Book Review: The Princess Diarist by Carrie Fisher

The Princess DiaristThe Princess Diarist by Carrie Fisher
Publisher: Penguin Audio
Release Date: November 22, 2016
My ratingg: 5 of 5 stars

Publisher’s Description:

When Carrie Fisher recently discovered the journals she kept during the filming of the first Star Wars movie, she was astonished to see what they had preserved—plaintive love poems, unbridled musings with youthful naiveté, and a vulnerability that she barely recognized. Today, her fame as an author, actress, and pop-culture icon is indisputable, but in 1977, Carrie Fisher was just a teenager with an all-consuming crush on her costar, Harrison Ford. 

With these excerpts from her handwritten notebooks, The Princess Diarist is Fisher’s intimate and revealing recollection of what happened on one of the most famous film sets of all time—and what developed behind the scenes.  Fisher also ponders the joys and insanity of celebrity, and the absurdity of a life spawned by Hollywood royalty, only to be surpassed by her own outer-space royalty. Laugh-out-loud hilarious and endlessly quotable, The Princess Diarist brims with the candor and introspection of a diary while offering shrewd insight into the type of stardom that few will ever experience.

The Princess Diarist focuses on Carrie Fisher’s time filming Star Wars: A New Hope. Specifically, it narrows in on her affair with Harrison Ford during filming. There is a little bit at the beginning about how she got her start in the entertainment business, including her role on Star Wars, but it shifts quickly to focus on her and Harrison’s relationship.

Carrie was only nineteen when she was cast as Princess Leia and very inexperienced in both sex and relationships. Harrison was in his mid-thirties with a wife and children. Their relationship only lasted three months. Carrie was in love with him but it seemed like she more of just a way to deal with the loneliness of shooting on location away from his family for him. Honestly, I thought he was kind of a jerk, although Carrie didn’t seem to, neither then or in retrospect.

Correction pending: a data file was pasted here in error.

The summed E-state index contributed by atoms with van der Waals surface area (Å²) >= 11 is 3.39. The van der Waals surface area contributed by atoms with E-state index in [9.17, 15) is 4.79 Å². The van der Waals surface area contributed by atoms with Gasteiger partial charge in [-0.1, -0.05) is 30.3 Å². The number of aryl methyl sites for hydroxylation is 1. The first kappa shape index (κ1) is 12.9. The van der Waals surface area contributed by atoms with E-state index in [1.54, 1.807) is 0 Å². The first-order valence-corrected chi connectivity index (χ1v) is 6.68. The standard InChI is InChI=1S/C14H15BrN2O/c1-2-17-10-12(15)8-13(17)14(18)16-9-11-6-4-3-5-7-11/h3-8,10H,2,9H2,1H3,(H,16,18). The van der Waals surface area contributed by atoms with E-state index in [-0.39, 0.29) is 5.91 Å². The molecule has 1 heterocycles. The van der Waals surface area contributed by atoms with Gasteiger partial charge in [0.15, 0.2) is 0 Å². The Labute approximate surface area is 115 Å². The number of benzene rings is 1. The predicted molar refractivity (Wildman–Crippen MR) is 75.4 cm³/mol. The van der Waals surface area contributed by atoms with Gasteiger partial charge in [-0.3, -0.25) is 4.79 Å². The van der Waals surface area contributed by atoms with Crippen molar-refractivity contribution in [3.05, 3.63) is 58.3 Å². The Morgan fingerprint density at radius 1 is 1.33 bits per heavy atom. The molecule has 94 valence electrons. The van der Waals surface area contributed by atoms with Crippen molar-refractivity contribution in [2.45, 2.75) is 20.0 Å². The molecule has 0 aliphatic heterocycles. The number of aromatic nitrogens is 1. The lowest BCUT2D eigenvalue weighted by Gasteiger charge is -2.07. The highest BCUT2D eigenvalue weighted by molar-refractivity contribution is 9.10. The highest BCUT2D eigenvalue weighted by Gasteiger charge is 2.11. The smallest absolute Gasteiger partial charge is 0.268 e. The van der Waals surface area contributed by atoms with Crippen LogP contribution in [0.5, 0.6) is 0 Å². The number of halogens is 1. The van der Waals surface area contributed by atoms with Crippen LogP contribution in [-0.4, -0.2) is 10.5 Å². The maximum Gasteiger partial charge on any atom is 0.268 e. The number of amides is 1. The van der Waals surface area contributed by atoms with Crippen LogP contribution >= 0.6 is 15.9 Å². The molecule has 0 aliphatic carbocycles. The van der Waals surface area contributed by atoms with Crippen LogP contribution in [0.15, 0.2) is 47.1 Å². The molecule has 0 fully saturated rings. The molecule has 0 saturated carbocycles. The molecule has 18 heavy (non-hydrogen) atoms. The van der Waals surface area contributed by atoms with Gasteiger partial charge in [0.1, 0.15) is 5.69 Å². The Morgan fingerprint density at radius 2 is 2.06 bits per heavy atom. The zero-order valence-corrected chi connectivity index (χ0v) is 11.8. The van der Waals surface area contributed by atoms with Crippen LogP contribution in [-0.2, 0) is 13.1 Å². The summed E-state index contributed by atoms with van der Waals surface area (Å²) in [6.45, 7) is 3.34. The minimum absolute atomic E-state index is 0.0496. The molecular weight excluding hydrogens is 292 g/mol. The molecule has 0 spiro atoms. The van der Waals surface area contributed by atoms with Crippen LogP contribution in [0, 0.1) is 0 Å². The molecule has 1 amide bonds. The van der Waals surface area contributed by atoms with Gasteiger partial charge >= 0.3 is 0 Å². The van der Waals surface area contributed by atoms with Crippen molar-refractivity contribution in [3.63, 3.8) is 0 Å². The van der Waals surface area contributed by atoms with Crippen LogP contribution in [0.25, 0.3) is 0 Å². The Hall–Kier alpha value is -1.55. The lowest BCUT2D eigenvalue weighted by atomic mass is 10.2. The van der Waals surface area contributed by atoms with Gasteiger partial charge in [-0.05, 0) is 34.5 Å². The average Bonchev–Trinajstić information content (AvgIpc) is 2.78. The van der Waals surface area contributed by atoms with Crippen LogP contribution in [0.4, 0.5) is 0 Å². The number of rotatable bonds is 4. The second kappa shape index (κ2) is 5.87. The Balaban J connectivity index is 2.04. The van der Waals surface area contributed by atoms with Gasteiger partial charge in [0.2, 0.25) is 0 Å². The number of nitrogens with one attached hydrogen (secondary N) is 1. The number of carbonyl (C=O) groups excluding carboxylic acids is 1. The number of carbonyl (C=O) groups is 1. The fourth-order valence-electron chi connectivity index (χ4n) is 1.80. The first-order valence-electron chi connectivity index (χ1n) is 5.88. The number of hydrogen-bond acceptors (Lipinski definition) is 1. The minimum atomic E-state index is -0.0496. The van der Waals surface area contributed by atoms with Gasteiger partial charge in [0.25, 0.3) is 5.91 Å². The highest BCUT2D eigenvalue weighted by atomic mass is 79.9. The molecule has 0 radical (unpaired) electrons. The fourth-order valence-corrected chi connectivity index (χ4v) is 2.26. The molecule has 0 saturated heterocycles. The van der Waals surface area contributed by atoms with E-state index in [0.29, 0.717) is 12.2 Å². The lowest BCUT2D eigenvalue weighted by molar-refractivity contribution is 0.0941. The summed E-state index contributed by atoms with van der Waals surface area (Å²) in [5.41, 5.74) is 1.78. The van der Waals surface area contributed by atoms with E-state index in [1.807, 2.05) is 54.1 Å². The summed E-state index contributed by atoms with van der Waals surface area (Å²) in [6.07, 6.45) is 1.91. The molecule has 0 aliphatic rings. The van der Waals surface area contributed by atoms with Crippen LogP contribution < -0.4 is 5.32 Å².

I listened to the audio version of The Princess Diarist. Carrie’s daughter Billie narrates the excerpts of her diary. I think this was a smart choice because Carrie’s voice is gravely now, like someone who’s smoked a lot and had a hard-living lifestyle, as she did when she was younger and involved with drugs and whatnot. She did not sound like Princess Leia anymore! Billie’s voice sounds like the young person she is and was better able to portray the native of Carrie’s perspective at the time. The diary itself is stream of conscience punctuated with short, angsty love poems written about Harrison.

Carrie narrates the other parts of her book, which is told in a narrative format. This was also a good choice because Carrie’s parts of the book are pretty funny and no one is better to deliver her witty lines than her. She definitely looks back on her relationship with Harrison as a fond memory and doesn’t bare him any ill will. I couldn’t help wondering what both Harrison and Mary Marquardt – the woman he was married to at the time of Harrison and Carrie’s affair- think about the book. I couldn’t find an official response from either one of them.

This is not the book for you if you want to know more about Carrie’s life overall. It has a very narrow focus. She has another memoir called Wishful Drinking. I haven’t read it but from the synopsis on Amazon, it sounds like it covers her entire life.

I greatly enjoyed this book, although it was a little bittersweet listening to it after she passed away. She brought joy to so many people and was definitely one of a kind.

  • S.G. Wright

    I wonder if she planned to write more after this one. I like some of her humor such as in the book/movie Postcards from the Edge. But not sure she needed to reveal the affair with Harrison.